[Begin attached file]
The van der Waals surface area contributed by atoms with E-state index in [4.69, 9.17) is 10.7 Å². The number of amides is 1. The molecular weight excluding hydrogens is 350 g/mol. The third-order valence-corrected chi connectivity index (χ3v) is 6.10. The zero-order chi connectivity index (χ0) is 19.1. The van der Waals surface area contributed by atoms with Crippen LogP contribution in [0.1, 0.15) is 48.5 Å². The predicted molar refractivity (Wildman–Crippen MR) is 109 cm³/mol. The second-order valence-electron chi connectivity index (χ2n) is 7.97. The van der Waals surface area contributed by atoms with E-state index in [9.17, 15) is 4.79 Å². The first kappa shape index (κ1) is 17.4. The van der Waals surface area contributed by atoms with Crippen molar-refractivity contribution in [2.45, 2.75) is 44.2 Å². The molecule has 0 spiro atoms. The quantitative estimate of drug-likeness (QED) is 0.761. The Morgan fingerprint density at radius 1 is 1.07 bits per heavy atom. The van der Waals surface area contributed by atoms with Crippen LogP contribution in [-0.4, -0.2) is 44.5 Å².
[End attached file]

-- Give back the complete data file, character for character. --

The van der Waals surface area contributed by atoms with E-state index in [4.69, 9.17) is 10.7 Å². The number of amides is 1. The molecular weight excluding hydrogens is 350 g/mol. The third-order valence-corrected chi connectivity index (χ3v) is 6.10. The zero-order chi connectivity index (χ0) is 19.1. The van der Waals surface area contributed by atoms with Crippen LogP contribution in [0.1, 0.15) is 48.5 Å². The predicted molar refractivity (Wildman–Crippen MR) is 109 cm³/mol. The second-order valence-electron chi connectivity index (χ2n) is 7.97. The van der Waals surface area contributed by atoms with E-state index in [9.17, 15) is 4.79 Å². The first kappa shape index (κ1) is 17.4. The van der Waals surface area contributed by atoms with Crippen molar-refractivity contribution in [2.45, 2.75) is 44.2 Å². The molecule has 0 spiro atoms. The quantitative estimate of drug-likeness (QED) is 0.761. The Morgan fingerprint density at radius 1 is 1.07 bits per heavy atom. The van der Waals surface area contributed by atoms with Crippen LogP contribution in [-0.4, -0.2) is 44.5 Å².